F. Kent Hamra was born in Kennett,Missouri in 1965. He received his B.S. in Zoology at Southern Illinois University in Carbondale in 1989, and then went on to work with Dr. Mark G. Currie studying nitric oxide synthases and soluble guanylyl cyclases at Monsanto Company in St. Louis, Missouri from 1990-1992. He earned his Ph.D. in Pharmacology in the laboratory of Dr. Leonard R. Forte at the University of Missouri-Columbia (MIZZOU-RA!) in 1995 where he discovered the polypeptide hormone, Uroguanylin. Uroguanylin is an endogenous ligand for the highly pathogenic heat-stable enterotoxin receptor-guanylyl cyclase. Kent went on to do his postdoctoral training in the Department of Pharmacology at UT Southwestern Medical Center in Dallas with Dr. David L. Garbers (HHMI), and co-mentor, Dr. Robert E. Hammer (HHMI – Biochemistry), where he invented culture conditions for isolating, propagating and genetically modifying sperm stem cells using the rat model (1996-2000). Dr. Hamra was promoted to Instructor in 2000, Research Assistant Professor in 2004, and to Assistant Professor in 2010 in the Department of Pharmacology at UT Southwestern in Dallas, where he continues his research on germline stem cells, spermatozoan development and fertility regulation.
Dr. Hamra's research is based on the extraordinary biomedical potential of Sperm Stem Cells as it relates to advancing animal genetics, species conservation, human reproduction and well being (visit Hamra Lab). Anatomically, sperm stem cells are technically termed “spermatogonial stem cells” (1), and function in testes by continuously regenerating mature spermatozoa for fertilizing eggs (2). Sperm stem cells are also remarkable in that they can fully transform back into a pluripotent, embryonic stem cell state when cultured outside testes under specific growth conditions. Given this special nature, understanding the biology of sperm maturation will lead to new strategies to rescue male factor infertility, discovery of gene targets for synthesizing male-directed contraceptives, novel avenues in regenerative medicine, and new genetic technologies to facilitate biological discovery and promote industry on a global scale.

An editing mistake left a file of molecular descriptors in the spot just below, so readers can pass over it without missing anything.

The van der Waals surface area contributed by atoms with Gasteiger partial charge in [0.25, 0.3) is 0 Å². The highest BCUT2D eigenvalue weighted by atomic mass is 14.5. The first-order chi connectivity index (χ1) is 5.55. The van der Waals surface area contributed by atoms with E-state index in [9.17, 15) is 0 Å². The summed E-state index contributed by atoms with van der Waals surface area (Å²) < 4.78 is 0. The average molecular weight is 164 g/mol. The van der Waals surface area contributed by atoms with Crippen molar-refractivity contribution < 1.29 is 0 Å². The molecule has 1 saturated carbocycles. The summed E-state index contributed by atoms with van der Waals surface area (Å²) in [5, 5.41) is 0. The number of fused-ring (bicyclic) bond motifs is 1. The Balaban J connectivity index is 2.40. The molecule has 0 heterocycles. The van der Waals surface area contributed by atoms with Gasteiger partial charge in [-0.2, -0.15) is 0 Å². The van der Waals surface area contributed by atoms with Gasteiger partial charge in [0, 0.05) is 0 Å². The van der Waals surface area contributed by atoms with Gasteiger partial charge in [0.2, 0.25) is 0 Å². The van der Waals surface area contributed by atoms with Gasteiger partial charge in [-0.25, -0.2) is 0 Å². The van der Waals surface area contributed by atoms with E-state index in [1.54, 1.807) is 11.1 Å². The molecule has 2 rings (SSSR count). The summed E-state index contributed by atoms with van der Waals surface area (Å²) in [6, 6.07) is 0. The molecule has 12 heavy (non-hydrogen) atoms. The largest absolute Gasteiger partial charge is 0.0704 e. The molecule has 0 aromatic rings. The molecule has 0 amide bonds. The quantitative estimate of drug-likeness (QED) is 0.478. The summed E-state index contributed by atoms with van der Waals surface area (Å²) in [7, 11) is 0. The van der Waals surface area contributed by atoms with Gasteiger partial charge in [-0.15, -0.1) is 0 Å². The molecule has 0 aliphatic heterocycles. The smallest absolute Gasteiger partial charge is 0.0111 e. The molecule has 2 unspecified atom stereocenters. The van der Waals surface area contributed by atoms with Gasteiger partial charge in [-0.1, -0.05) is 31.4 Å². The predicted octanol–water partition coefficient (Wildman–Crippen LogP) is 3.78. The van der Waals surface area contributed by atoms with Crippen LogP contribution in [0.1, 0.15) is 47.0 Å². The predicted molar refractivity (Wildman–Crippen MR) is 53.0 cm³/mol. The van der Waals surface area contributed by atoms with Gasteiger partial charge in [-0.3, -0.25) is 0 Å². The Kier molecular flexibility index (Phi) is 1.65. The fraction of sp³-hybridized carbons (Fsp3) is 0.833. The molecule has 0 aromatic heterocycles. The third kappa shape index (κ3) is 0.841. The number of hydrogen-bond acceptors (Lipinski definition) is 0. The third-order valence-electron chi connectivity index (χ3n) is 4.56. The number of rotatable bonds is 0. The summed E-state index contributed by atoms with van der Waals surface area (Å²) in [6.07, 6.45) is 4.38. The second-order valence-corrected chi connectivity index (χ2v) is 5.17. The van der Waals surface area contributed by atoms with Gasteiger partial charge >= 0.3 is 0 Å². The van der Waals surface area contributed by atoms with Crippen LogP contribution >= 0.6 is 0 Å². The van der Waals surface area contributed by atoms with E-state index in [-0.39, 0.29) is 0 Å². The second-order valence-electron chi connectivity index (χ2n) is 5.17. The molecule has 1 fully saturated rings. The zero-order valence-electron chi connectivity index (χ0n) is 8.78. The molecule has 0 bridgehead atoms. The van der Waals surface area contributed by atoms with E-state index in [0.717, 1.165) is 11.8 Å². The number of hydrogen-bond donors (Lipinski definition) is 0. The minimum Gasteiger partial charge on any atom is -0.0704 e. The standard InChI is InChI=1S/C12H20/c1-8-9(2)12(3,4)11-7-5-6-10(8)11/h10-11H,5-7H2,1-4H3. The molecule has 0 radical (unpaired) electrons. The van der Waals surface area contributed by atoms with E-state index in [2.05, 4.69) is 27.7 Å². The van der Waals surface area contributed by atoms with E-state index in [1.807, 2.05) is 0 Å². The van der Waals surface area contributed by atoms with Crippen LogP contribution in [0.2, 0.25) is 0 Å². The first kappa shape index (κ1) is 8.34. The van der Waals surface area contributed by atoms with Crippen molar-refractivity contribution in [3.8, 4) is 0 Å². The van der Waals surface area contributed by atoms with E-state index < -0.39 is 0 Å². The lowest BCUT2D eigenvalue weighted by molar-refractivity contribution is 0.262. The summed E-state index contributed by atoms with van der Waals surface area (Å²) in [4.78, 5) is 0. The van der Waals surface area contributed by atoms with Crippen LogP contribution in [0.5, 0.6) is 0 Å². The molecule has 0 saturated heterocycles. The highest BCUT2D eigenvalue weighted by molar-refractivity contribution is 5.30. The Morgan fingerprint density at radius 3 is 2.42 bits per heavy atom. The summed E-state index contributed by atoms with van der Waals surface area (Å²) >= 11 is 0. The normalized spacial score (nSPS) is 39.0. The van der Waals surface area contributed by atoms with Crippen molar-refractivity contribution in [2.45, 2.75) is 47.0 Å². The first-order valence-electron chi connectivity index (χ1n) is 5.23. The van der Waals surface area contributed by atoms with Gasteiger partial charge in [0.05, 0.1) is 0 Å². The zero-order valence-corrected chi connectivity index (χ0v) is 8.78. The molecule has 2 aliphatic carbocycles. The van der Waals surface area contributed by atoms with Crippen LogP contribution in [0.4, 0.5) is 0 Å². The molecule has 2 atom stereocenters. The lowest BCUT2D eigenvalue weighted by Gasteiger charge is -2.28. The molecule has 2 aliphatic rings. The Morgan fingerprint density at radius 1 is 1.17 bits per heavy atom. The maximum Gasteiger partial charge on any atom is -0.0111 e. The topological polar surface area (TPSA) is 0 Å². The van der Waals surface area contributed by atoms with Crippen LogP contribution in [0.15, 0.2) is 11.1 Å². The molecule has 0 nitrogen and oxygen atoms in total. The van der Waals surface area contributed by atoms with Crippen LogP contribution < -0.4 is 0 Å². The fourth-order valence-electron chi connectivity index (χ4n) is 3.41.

1. The germline stem cell niche unit in mammalian testes. Oatley JM, Brinster RL., Physiol Rev. 2012 Apr;92(2):577-95.
2. Generation of pluripotent stem cells from neonatal mouse testis. Kanatsu-Shinohara M, Inoue K, Lee J, Yoshimoto M, Ogonuki N, Miki H, Baba S, Kato T, Kazuki Y, Toyokuni S, Toyoshima M, Niwa O, Oshimura M, Heike T, Nakahata T, Ishino F, Ogura A, Shinohara T., Cell. 2004 Dec 29;119(7):1001-12.